Which year to use before Georgian calendar?

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scottsrs-p40
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Which year to use before Georgian calendar?

Postby scottsrs-p40 » Fri Oct 05, 2007 8:22 pm

Backround: Before Western Europe and their colonies switched to the Gregoirain calendar (1752 in England), the new year often started on a different day. In England March 25 was the beginning of the new year. So for example, March 24, 1602 was followed by March 25, 1603.

To avoid confusion, genealogists would write a date between Jan 1 and March 15 with both years, like this: 14 FEB 1602/1603, when it fell before the country's switch to Jan 1 being the New Year's day.

My question is: with the advent of computer database searching, we can't use both years anymore - we have to pick one. I haven't been able to find a standard. Do we use the year as it would have been recorded: 1602, or the year in today's calendar: 1603?

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thedqs
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Postby thedqs » Fri Oct 05, 2007 10:48 pm

Best would probably use the modern calendar as reference and leave a note specifying about the date.
- David

MarianJohnson
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Use of double dates in converting Julian to Gregorian Calendar

Postby MarianJohnson » Sat Oct 06, 2007 5:15 pm

Both PAF and the new FamilySearch allow the use of slash marks in dates in those databases. The PAF 5 Users Guide says

"If you are not sure on what day or during what year an event occurred, type a slash mark (/) between the two days or years...

Personal Ancestral File accepts dates from the Gregorian Calendar and Japanese Emperor dates as standard dates. If you type anything else, the program warns you that you have just typed a non-standard date. If you click OK then move the cursor out of the field, the program accepts the date as you typed it."

So although it is not considered a standard date, a double date may be entered into the date field. When submitting to Ancestral File, TempleReady or Pedigree Resource File, the first date is transmitted.

russellhltn
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Postby russellhltn » Sun Oct 07, 2007 4:26 pm

scottsrs wrote:14 FEB 1602/1603


I think some software programs (and even people) might interpret that is Feb 14, 1602 or 1603. In other words as two possible dates, not as a single specified date.

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thedqs
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Postby thedqs » Sun Oct 07, 2007 9:28 pm

RussellHltn wrote:I think some software programs (and even people) might interpret that is Feb 14, 1602 or 1603. In other words as two possible dates, not as a single specified date.


That is a very good point and that is exactly what I think when I see it and that is how I program FH applications.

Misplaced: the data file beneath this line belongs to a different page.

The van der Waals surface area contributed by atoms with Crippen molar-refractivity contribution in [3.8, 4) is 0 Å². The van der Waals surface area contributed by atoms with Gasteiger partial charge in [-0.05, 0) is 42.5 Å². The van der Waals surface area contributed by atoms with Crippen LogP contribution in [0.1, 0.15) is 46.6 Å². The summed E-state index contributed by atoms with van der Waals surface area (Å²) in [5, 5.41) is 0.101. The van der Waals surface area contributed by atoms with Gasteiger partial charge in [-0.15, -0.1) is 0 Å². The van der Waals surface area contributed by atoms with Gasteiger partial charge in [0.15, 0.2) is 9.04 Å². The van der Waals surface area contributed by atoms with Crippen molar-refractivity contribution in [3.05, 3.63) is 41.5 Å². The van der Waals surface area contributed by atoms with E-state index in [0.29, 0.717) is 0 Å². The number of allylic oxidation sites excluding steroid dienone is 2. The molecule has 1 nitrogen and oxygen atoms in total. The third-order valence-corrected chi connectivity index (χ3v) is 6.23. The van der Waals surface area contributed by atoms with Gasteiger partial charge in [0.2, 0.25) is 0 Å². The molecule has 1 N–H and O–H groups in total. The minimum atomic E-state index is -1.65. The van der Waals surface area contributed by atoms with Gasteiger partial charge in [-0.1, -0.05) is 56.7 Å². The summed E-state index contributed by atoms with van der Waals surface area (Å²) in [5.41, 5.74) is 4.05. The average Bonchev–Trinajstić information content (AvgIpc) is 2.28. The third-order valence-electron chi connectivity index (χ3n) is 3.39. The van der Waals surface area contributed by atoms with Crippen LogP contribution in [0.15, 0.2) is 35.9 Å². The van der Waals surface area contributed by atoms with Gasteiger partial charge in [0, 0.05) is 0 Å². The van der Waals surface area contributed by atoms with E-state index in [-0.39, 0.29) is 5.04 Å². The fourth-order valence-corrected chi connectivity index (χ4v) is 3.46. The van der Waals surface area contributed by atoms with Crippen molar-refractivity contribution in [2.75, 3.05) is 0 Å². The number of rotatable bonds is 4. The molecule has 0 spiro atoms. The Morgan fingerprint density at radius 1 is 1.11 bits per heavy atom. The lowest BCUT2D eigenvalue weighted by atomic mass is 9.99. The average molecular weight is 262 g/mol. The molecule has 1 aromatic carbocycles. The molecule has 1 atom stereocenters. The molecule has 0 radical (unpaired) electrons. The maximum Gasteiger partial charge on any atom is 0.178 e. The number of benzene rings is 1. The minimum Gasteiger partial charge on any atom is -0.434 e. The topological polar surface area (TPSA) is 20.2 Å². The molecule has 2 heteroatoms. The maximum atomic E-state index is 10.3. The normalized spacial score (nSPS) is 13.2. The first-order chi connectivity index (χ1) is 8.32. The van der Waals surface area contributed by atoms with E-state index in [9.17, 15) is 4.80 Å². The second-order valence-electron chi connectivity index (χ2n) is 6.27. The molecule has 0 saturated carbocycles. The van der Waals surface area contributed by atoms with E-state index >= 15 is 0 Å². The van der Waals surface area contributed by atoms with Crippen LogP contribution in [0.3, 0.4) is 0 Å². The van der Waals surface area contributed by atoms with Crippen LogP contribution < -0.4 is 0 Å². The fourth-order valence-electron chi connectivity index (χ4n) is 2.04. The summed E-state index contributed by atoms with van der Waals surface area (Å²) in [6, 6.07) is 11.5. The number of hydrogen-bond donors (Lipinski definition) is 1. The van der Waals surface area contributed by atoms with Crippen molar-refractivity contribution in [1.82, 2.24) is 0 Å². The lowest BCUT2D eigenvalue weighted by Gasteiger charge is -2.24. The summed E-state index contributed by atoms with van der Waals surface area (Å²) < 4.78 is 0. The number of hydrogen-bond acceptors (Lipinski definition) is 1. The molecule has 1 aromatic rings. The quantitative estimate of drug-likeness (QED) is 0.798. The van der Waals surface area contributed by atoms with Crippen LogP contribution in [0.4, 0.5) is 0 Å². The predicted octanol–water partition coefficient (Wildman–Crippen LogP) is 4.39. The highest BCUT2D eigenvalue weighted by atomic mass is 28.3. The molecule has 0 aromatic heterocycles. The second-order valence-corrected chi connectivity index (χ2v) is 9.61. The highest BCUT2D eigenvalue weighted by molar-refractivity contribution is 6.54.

And again most people (and the programs they write) take everything referenced from today. Though can you store two forms of a date I don't know but again I would use the notes field.
- David

BlackRG
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Postby BlackRG » Wed Oct 10, 2007 1:17 pm

Personally, I'd bet the issue is even worse. Given communication and transportation standards back then, I'll bet changes in timekeeping weren't universally accepted by a given governed group at the same time.... So if you say 1602/1603, maybe is REALLY IS 1602 or 1603...
Personally, I know it's often important to me to know the time between two events, and mixing different standards of timekeeping in my genealogy program would really mess with that, so I'd try to keep everything in one format where possible - and if in doubt, specify both.

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Postby MarianJohnson » Wed Oct 10, 2007 7:40 pm

I have found that the most difficult problem with the Julian / Gregorian calendar is with Quaker records. The Quakers recorded their dates as 1st month 15th day 1742 etc. So then the question is not only with which year to record for January or February or March, but with every month, since under the Julian calandar the 1st month is March, but under the Gregorian calendar, the 1st month is January, etc. I have seen many records where the Month was interpreted as the Gregorian month, but the year was during the time when the Julian calendar was in use - that is prior to 1753 in the U. S. and Great Britain. The change occurred when 2 September 1752 was followed by 14 September 1752. 1752 started on March 25 and ended on December 31, and lost those 11 days in September.

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marianomarini
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Take the original

Postby marianomarini » Sat Jan 19, 2008 4:53 am

Different calendar is almost like different languages.
I think is better to store the original registration and put the conversion rules into notes, for example with numbered month, avoiding misunderstanding to readers.
Change of calendar are known in heaven, no chance to fault.

russellhltn
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Postby russellhltn » Sat Jan 19, 2008 2:18 pm

Since this thread left off, I've found that nFS stores dates as both "normalized" and as "astro". So I think the important thing is to let it know what calendar you're using when you say 14 FEB 1602 and it will take it from there.

rogerwinget
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Calendar Escapes?

Postby rogerwinget » Wed Mar 05, 2008 10:07 pm

GEDCOM 5.5 allows you to enter a calendar escape on each DATE line. I personally use the calendar which was in effect at the time of the event, and enter the year as defined within that calendar. It is up to the software to recognize that 01 JAN 1603 occurred after 31 DEC 1603 in the Julian calendar.


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